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Veterans court aims to help troubled vets in Howard County

KOKOMO, Ind. (WISH) — Some veterans in trouble with the law will have the chance to avoid jail time by participating in a new program to help steer their lives in the right direction.    

It’s called veterans court. It’s already being done in several places around the state, including Marion and Hamilton counties, but a new program kicked off this week to help more veterans in four other Indiana counties: Howard, Miami, Cass and Fulton.  

Supporters said the program can make sure there are life-changing results for soldiers transitioning back to civilian life.     

No matter the war, veterans say the war does not truly end when they come home.         

“Anybody that has been in combat brings back something,” said John Meeks, the commander at VFW Post 1152 in Kokomo. “They just bring it back with them.”    

Sometimes demons follow them home as they leave a tight-knit military community and return to the civilian world. And that can lead to a dangerous, downward spiral to drugs and crime.     

In Howard County, local attorney Laura O’Donnell said there are “a very high percentage of veterans.” She added that at the same time, there are “many veterans in the Howard County Jail.”     

How many? She said she doesn’t know. What she does know is there’s a problem. Jail isn’t always the solution.     

“If we’re not addressing the problem and we’re just addressing the behavior, it’s not necessarily corrective,” O’Donnell said.    

Veterans court is typically 18 months of an intense program designed by a judge and the veterans court team, which O’Donnell is part of. It can include court meetings, drug and alcohol tests, and mental health treatment.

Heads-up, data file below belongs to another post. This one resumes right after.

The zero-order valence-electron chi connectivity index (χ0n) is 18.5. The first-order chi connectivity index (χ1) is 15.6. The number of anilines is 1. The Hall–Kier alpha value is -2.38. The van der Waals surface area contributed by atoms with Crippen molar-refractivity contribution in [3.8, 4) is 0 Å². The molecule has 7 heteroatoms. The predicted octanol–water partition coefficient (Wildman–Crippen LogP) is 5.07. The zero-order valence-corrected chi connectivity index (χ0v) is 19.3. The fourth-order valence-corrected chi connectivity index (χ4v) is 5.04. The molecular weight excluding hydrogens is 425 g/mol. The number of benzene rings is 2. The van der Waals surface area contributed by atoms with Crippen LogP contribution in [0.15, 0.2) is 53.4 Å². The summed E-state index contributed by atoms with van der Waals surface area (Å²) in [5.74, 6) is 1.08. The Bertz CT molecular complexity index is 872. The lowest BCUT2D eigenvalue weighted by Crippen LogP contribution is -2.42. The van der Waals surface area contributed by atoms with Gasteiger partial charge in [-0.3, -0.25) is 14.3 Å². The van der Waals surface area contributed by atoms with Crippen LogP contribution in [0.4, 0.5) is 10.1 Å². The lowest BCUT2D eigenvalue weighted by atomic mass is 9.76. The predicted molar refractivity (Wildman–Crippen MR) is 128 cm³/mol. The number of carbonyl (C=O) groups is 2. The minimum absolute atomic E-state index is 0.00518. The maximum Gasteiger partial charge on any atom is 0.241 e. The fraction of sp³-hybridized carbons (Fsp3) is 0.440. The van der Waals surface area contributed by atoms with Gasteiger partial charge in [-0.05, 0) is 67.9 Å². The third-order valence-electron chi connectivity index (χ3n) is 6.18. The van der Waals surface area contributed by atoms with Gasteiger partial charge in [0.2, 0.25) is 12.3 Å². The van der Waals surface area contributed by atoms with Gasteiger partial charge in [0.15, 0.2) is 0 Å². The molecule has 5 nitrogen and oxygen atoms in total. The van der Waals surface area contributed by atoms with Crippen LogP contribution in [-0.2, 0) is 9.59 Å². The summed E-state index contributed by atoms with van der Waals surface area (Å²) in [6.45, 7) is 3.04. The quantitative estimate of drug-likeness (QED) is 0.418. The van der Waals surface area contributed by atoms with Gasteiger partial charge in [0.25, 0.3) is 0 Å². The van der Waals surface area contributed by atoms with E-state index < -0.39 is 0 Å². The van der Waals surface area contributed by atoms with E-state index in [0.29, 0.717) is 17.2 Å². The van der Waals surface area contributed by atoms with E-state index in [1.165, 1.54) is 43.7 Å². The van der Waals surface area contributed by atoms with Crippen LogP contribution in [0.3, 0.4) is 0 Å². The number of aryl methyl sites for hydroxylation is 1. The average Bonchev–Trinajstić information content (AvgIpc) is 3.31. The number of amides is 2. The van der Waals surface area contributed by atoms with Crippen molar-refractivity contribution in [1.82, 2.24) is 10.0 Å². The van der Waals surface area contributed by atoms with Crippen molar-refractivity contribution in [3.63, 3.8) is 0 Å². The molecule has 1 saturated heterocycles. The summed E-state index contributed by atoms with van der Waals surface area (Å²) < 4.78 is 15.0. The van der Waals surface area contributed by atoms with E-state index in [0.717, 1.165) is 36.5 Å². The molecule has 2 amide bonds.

They’ll be paired up with another veteran to serve as a mentor to guide them; someone like O’Donnell, who is an Army vet.

“In the military I think sometimes people are taught to be stoic. And that you’ve got to be strong. But sometimes I think people think being strong means not asking for help,” O’Donnell said. “And this program provides help to those not willing to ask.”    

There’s an application process and not everyone will be eligible, including violent offenders.     

Other veterans courts have had high success rates for graduates. But success is dependent on hard work.     

“They are the ones who will have the opportunity to better themselves and hopefully they’ll choose that path,” said Meeks.    

If you’re looking to get involved as a mentor, email .    

If you are looking to get involved in the veterans court as a participant, click here, and go to the “problem solving court information” tab on the left hand side of the page.